DESCRIPTION (provided by applicant): Assessing whether items are biased against minority groups is very important for the validity of measurement scales in cancer control and in health sciences in general. Although we have scales to measure beliefs (based on the Health Belief Model) that are predictive of cancer screening behavior, we do not know the extent of cultural bias. Thus, we are missing a critical component in the assessment of psychometric validity. The statistical techniques for detecting item bias are called procedures for detecting differential item functioning (DIF). Under certain conditions, two of the most commonly-used DIF procedures, logistic regression and Mantel-Haenszel, can inaccurately display inflated Type I error. The primary purpose of the present methodological proposal is to improve power and Type I error of both the logistic regression and Mantel-Haenszel procedures by using alternative matching scores other than traditional summed-item score. Using existing data from two large NIH-funded randomized intervention trials to increase mammography screening (ideal because of equal percentages of Caucasians and African-Americans), we will address these aims: (1) Using computer simulations based on the data structure for generalizing results to breast cancer screening belief scales, we will evaluate the extent to which innovative modifications of logistic regression and Mantel-Haenszel DIF procedures control Type I error inflation and improve power, and (2) Using the best modified logistic regression and Mantel-Haenszel DIF procedures (derived from Aim 1), assess items for DIF in the two existing data sets based upon ethnicity, age, education and income in six scales commonly used to predict cancer screening (barriers, benefits, susceptibility, fatalism, self-efficacy, and fear). Improved accuracy of DIF procedures will increase the validity of cancer control scales, providing a firm measurement foundation for advancing the science of cancer control and prevention. Additionally, the findings will have broad applicability to detecting item bias in other scales.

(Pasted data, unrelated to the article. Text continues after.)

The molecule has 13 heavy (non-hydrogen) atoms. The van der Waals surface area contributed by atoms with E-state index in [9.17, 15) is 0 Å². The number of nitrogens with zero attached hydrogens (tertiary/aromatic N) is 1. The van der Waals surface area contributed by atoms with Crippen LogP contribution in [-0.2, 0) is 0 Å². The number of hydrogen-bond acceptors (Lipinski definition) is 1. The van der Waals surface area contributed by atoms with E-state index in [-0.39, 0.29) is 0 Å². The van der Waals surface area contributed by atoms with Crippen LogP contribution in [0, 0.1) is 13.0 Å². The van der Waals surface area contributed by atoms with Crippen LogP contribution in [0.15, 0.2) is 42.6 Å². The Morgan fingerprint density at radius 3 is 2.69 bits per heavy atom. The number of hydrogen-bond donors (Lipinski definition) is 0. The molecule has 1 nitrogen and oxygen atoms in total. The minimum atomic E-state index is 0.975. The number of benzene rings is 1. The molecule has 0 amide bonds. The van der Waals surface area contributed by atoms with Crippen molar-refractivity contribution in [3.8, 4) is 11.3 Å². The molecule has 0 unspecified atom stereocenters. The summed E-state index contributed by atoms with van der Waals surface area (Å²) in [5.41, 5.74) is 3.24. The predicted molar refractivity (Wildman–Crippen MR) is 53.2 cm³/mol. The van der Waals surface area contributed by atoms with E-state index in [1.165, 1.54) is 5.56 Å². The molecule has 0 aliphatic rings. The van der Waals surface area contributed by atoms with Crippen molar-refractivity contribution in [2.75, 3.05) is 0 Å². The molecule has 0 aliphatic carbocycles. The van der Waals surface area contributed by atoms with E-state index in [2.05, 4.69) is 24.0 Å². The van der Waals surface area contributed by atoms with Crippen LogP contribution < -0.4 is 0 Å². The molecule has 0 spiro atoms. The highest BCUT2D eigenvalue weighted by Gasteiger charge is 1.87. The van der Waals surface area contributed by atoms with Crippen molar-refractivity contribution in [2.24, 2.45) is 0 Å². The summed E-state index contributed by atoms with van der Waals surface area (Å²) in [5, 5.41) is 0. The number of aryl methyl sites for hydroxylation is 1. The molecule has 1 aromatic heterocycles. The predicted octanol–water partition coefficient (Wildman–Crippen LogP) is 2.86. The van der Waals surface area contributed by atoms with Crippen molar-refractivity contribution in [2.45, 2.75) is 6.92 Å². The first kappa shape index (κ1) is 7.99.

|Effective start/end date||9/24/04 → 8/31/07|
- National Institutes of Health: $73,289.00
- National Institutes of Health: $59,961.00
Early Detection of Cancer